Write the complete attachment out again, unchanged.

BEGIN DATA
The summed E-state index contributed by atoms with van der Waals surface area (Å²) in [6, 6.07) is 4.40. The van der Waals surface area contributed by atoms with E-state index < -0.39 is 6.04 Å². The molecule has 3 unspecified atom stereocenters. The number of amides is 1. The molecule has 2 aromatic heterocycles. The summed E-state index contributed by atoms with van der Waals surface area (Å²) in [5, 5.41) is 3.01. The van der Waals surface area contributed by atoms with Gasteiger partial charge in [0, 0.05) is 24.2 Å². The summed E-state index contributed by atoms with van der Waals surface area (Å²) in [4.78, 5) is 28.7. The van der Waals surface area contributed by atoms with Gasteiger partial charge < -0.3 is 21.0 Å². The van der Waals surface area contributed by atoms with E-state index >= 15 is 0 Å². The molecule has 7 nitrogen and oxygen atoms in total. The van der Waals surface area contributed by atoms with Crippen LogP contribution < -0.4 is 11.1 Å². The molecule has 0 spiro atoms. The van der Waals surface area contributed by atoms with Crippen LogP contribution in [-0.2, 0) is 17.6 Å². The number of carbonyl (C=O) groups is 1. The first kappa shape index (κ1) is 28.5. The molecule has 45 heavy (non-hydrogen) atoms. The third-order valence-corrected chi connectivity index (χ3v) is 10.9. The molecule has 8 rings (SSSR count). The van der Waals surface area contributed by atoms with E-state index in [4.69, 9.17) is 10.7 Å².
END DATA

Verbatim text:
The summed E-state index contributed by atoms with van der Waals surface area (Å²) in [6, 6.07) is 4.40. The van der Waals surface area contributed by atoms with E-state index < -0.39 is 6.04 Å². The molecule has 3 unspecified atom stereocenters. The number of amides is 1. The molecule has 2 aromatic heterocycles. The summed E-state index contributed by atoms with van der Waals surface area (Å²) in [5, 5.41) is 3.01. The van der Waals surface area contributed by atoms with Gasteiger partial charge in [0, 0.05) is 24.2 Å². The summed E-state index contributed by atoms with van der Waals surface area (Å²) in [4.78, 5) is 28.7. The van der Waals surface area contributed by atoms with Gasteiger partial charge < -0.3 is 21.0 Å². The van der Waals surface area contributed by atoms with E-state index >= 15 is 0 Å². The molecule has 7 nitrogen and oxygen atoms in total. The van der Waals surface area contributed by atoms with Crippen LogP contribution < -0.4 is 11.1 Å². The molecule has 0 spiro atoms. The van der Waals surface area contributed by atoms with Crippen LogP contribution in [-0.2, 0) is 17.6 Å². The number of carbonyl (C=O) groups is 1. The first kappa shape index (κ1) is 28.5. The molecule has 45 heavy (non-hydrogen) atoms. The third-order valence-corrected chi connectivity index (χ3v) is 10.9. The molecule has 8 rings (SSSR count). The van der Waals surface area contributed by atoms with E-state index in [4.69, 9.17) is 10.7 Å².